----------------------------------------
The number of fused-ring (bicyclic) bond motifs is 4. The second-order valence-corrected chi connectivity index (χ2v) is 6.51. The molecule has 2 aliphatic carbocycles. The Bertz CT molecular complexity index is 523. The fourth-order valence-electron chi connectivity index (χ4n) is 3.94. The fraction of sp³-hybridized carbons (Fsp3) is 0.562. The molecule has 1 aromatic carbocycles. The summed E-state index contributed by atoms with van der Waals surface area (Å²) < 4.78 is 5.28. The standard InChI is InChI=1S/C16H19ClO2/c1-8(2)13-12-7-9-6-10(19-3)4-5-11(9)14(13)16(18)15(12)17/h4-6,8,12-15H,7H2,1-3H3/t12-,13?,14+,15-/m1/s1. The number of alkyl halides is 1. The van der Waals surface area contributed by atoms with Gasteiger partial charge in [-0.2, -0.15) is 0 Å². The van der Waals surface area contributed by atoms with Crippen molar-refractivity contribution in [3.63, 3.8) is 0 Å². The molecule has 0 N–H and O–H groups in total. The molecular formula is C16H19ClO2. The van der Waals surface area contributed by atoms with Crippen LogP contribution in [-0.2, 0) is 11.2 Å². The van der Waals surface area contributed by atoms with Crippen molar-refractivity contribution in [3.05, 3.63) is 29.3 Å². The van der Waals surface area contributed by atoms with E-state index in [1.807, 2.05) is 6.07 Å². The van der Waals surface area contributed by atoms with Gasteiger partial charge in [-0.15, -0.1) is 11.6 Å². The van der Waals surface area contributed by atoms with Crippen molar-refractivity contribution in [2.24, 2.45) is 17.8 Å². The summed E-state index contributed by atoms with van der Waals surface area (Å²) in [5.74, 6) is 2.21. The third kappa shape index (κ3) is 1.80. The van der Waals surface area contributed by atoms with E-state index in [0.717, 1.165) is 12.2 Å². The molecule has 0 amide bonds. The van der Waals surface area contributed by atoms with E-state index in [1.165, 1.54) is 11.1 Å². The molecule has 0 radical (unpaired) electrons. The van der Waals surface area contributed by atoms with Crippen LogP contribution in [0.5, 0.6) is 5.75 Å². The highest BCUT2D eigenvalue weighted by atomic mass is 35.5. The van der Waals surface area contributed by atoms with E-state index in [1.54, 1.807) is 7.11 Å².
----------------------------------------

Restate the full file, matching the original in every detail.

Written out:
The number of fused-ring (bicyclic) bond motifs is 4. The second-order valence-corrected chi connectivity index (χ2v) is 6.51. The molecule has 2 aliphatic carbocycles. The Bertz CT molecular complexity index is 523. The fourth-order valence-electron chi connectivity index (χ4n) is 3.94. The fraction of sp³-hybridized carbons (Fsp3) is 0.562. The molecule has 1 aromatic carbocycles. The summed E-state index contributed by atoms with van der Waals surface area (Å²) < 4.78 is 5.28. The standard InChI is InChI=1S/C16H19ClO2/c1-8(2)13-12-7-9-6-10(19-3)4-5-11(9)14(13)16(18)15(12)17/h4-6,8,12-15H,7H2,1-3H3/t12-,13?,14+,15-/m1/s1. The number of alkyl halides is 1. The van der Waals surface area contributed by atoms with Gasteiger partial charge in [-0.2, -0.15) is 0 Å². The van der Waals surface area contributed by atoms with Crippen molar-refractivity contribution in [3.63, 3.8) is 0 Å². The molecule has 0 N–H and O–H groups in total. The molecular formula is C16H19ClO2. The van der Waals surface area contributed by atoms with Crippen LogP contribution in [-0.2, 0) is 11.2 Å². The van der Waals surface area contributed by atoms with Crippen molar-refractivity contribution in [3.05, 3.63) is 29.3 Å². The van der Waals surface area contributed by atoms with E-state index in [1.807, 2.05) is 6.07 Å². The van der Waals surface area contributed by atoms with Gasteiger partial charge in [-0.15, -0.1) is 11.6 Å². The van der Waals surface area contributed by atoms with Crippen molar-refractivity contribution in [2.24, 2.45) is 17.8 Å². The summed E-state index contributed by atoms with van der Waals surface area (Å²) in [5.74, 6) is 2.21. The third kappa shape index (κ3) is 1.80. The van der Waals surface area contributed by atoms with E-state index in [0.717, 1.165) is 12.2 Å². The molecule has 0 amide bonds. The van der Waals surface area contributed by atoms with E-state index in [1.165, 1.54) is 11.1 Å². The molecule has 0 radical (unpaired) electrons. The van der Waals surface area contributed by atoms with Crippen LogP contribution in [0.5, 0.6) is 5.75 Å². The highest BCUT2D eigenvalue weighted by atomic mass is 35.5. The van der Waals surface area contributed by atoms with E-state index in [1.54, 1.807) is 7.11 Å².